Funda Ozturk Incekara*, Deniz Kaygusuz Tikici and Hakan Nomenoglu
Department of Thoracic Surgery, Ataturk Chest Diseases and Thoracic Surgery Trained and Research Hospital, Ankara, Turkey
Received Date: January 15, 2018; Accepted Date: January 22, 2018; Published Date: February 05, 2018
Citation: Incekara FO, Tikici DK, Nomenoglu H (2018) Pleural Effusions. Insights Chest Dis 3:1.
Pleural effusion is defined as a fluid collection between the pleural leaves due to local/systemic disease of the pleura, lung or extrapulmonary organs. Normally, 0.1 to 0.2 ml/kg of fluid is present in the pleural leaves to facilitate pleural movement. When the balance between the production and reabsorption of this fluid deteriorates, it becomes pleural effusion .
• Increased hydrostatic pressure in the microvascular circulation
• Decreased oncotic pressure in the microvascular circulation
• Increased negative pressure in the pleural space
• Separation of pleural leaves
• Increased permeability in the microvascular circulation
• Decrease in lymphatic drainage capacity
• Transition from the abdomen to the thorax
The prevalence of pleural effusion is estimated at 320/100000 and is seen as equal in both genders. However, malignant effusions are more common in women due to breast and gynecological cancers, while malignant mesothelioma and pancreatitisassociated effusions are more frequent in males .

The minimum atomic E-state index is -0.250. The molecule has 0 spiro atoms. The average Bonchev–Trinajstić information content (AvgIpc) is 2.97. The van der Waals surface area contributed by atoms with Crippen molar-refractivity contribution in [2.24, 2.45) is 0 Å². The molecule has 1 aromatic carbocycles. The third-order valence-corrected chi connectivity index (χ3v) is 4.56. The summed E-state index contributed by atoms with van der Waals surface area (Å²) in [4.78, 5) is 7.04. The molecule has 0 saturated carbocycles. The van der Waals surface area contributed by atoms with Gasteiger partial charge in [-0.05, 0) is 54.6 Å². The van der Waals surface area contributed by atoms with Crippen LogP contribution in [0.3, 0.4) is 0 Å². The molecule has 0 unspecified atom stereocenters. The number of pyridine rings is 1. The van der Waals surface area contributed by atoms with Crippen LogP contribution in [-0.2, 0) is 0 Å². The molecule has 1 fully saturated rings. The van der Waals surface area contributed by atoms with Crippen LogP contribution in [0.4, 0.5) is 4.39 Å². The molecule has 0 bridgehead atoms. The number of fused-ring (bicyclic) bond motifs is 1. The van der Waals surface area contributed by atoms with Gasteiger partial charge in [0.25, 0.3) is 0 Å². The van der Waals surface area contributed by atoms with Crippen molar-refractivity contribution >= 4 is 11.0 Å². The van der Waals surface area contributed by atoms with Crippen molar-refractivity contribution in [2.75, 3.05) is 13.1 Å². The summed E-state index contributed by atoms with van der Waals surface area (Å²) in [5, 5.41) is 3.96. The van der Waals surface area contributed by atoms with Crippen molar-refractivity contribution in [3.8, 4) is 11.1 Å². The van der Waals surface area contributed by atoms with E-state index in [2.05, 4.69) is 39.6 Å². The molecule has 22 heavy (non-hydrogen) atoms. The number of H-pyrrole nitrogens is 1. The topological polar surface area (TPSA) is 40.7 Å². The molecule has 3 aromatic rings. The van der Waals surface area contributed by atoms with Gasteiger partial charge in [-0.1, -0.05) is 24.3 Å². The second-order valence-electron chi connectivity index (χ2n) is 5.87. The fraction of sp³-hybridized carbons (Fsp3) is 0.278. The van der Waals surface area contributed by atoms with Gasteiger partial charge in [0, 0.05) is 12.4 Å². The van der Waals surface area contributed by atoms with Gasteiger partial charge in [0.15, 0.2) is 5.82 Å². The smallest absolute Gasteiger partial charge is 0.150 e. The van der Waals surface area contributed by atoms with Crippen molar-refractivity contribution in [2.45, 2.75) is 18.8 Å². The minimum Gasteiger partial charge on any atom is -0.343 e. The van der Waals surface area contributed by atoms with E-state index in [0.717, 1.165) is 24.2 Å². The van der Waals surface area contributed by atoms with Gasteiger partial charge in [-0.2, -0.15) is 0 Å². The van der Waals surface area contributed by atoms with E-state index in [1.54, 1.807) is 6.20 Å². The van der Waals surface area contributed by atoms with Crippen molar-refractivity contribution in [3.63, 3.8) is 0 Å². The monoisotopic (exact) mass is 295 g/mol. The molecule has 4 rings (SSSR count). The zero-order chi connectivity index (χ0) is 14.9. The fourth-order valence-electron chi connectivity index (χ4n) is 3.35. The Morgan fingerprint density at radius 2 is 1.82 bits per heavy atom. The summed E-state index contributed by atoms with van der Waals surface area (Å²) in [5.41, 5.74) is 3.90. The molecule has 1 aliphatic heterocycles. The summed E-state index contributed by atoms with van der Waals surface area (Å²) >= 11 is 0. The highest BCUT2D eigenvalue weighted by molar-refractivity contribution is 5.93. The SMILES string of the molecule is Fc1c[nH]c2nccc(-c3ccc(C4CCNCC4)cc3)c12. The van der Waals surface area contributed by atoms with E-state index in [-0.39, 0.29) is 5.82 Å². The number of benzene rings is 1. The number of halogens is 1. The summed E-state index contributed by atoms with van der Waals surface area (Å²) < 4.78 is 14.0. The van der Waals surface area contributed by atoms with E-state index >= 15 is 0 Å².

Transudative pleural effusions
•Congestive heart failure
•Vena cava superior syndrome
•Cerebrospinal fluid leakage to pleural space
Exudative pleural effusion
•Coronary artery bypass surgery
•Postcardiac injury syndrome
•Subphrenic, intrahepatic, intrasplenic abscess
•Collagen vascular diseases
•Systemic lupus erythematosus
•Drug induced lupus
•Familial Mediterranean fever
•Gynecology and Obstetrics
•Ovarian hyperstimulation syndrome
•Fetal pleural effusion
•Postpartum pleural effusion
•Diseases of lymphatic system
•Yellow nail syndrome
•Bone marrow transplantation
•Iatrogenic pleural effusions
•Idiopathic pleural effusions
Diagnostic Approach in Pleural Effusion
1. Clinic presentation: Patient's history and physical examination
2. Radiology: Conventional radiography, ultrasonography, computerized tomography
3. Thoracentesis: pleural fluid analysis
5. Pleural fine needle biopsy
6. Video assisted thoracoscopic surgery (VATS) - Tauroctony (open pleural biopsy)
Pleural effusion disturbs the patient's respiratory mechanics and leads to restrictive type of respiratory failure. Total lung capacity, functional capacity and forced vital capacity decrease. Ventilation/perfusion imbalance and/or ventricular diastolic collapse may occur depending on the amount of atelectasis caused by effusion. Therefore, the most common symptom is dyspnea and mild, nonproductive cough. Depending on the underlying disease, night sweats, weight loss, hemoptysis and high fever can also be seen.